When you open a personal My Social Security Account, you can review your Social Security Statement, verify your earnings, and get estimates of future benefits. You can also print a benefit notification letter, change your direct deposit information, request a replacement Medicare card, get a replacement SSA-1099/1042S, and request replacement Social Security Card (if you have no changes and your state participates).

If a veteran or non-veteran does not have access to the internet, the SSA offers many automated services by telephone, 24/7. Call SSA at 1-800-772-1213 or, if you are deaf or hard of hearing, call SSA at their TTY number, 1-800-325-0778.

The South Carolina SSA handles several federal programs including retirement, SSI, Medicare, and disability benefits. You can find each of the S.C. Social Security Office addresses, phone numbers, and helpful information at https://ssofficelocation.com/offices/south-carolina/. Here are the addresses of some of the Social Security Offices in the footprint of The Island News and the Lowcountry of S.C:

Beaufort, S.C., Social Security Office, 646 Robert Smalls Pkwy, Beaufort, S.C. 29906, Phone: 1-866-254-3316 and TTY: 1-843-524-3943.

Savannah Social Security Office, 430 Mall Blvd., Savannah, Ga. 31406, Phone: 1-866-366-4923 and TTY: 1-912-353-9797.

Walterboro Social Security Office, 502 Robertson Blvd., Walterboro, S.C. 29488, Phone: 1-866-708-2810 and TTY: 1-800-325-0778.

Charleston Social Security Office, 1463 Tobias Gadson Blvd., Charleston, S.C. 29407, Phone: 1-866-495-0111 and TTY: 1-843-573-3615.

Due to COVID-19, local Social Security field offices are closed to the public. In most cases, you can call the office to schedule an appointment to complete a transaction that can only be done in person. Otherwise, you will need to take care of your situation over the phone with the SSA central office or a local SSA office or online through the Social Security website. Be ready to be put on hold when you call an SS Office locally or the national headquarters. Increased hold times are caused by the COVID crisis and the fact that only customers with a true emergency will be seen face-to-face (social distanced and wearing a mask).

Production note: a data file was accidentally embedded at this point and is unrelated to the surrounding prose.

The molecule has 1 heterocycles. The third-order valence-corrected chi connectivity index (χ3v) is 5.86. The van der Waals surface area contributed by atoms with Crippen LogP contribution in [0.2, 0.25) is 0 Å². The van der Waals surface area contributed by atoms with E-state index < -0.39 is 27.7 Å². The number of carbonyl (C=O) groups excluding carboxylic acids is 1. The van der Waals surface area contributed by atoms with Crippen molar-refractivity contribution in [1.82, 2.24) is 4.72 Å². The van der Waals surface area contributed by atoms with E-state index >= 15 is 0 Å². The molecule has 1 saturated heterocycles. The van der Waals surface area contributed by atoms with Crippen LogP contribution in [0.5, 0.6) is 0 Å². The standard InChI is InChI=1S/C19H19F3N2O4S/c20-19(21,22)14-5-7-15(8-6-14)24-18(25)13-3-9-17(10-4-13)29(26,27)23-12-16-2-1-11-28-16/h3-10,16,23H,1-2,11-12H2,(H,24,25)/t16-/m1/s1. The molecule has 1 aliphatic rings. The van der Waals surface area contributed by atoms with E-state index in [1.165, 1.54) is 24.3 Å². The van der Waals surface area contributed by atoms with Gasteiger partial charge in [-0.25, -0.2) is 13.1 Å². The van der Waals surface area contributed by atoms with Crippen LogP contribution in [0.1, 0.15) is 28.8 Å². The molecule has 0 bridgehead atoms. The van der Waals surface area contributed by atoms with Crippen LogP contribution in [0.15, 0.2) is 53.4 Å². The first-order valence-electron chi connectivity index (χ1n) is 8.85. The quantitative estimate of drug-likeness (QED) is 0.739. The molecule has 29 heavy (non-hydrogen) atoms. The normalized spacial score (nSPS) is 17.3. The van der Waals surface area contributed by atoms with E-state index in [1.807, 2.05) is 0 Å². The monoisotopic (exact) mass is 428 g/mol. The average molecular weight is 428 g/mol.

So, what are the lessons learned in this article?

If you are in the military, you should verify with you finance office that your Social Security wage credits are being added to your SS earnings record.

Make sure you have certified copies of your DD214 or other discharge papers.

When you apply for Social Security Benefits, make sure you tell the SS Representative that you are a veteran, you have a copy of your DD214, and you want to make sure you got credit for your military service with the Social Security Administration.

Ask your local county Veterans Service Officer (VSO) or other certified expert for help when applying for VA or Social Security Benefits.

Larry Dandridge is a retired Lt. Col. In the U.S. Army. He is a Vietnam War era wounded warrior, a combat and 100 percent disabled veteran, a former Infantryman, former Warrant Officer and pilot. Dandridge is also a past Veterans Service Officer, and a current volunteer Patient Adviser, CEO Advisory Council Member, and Patient and Family Advisory Committee Member at the RHJ VA Medical Center, as well as a published author and free-lance writer. He can be reached at LDandridge@earthlink.net.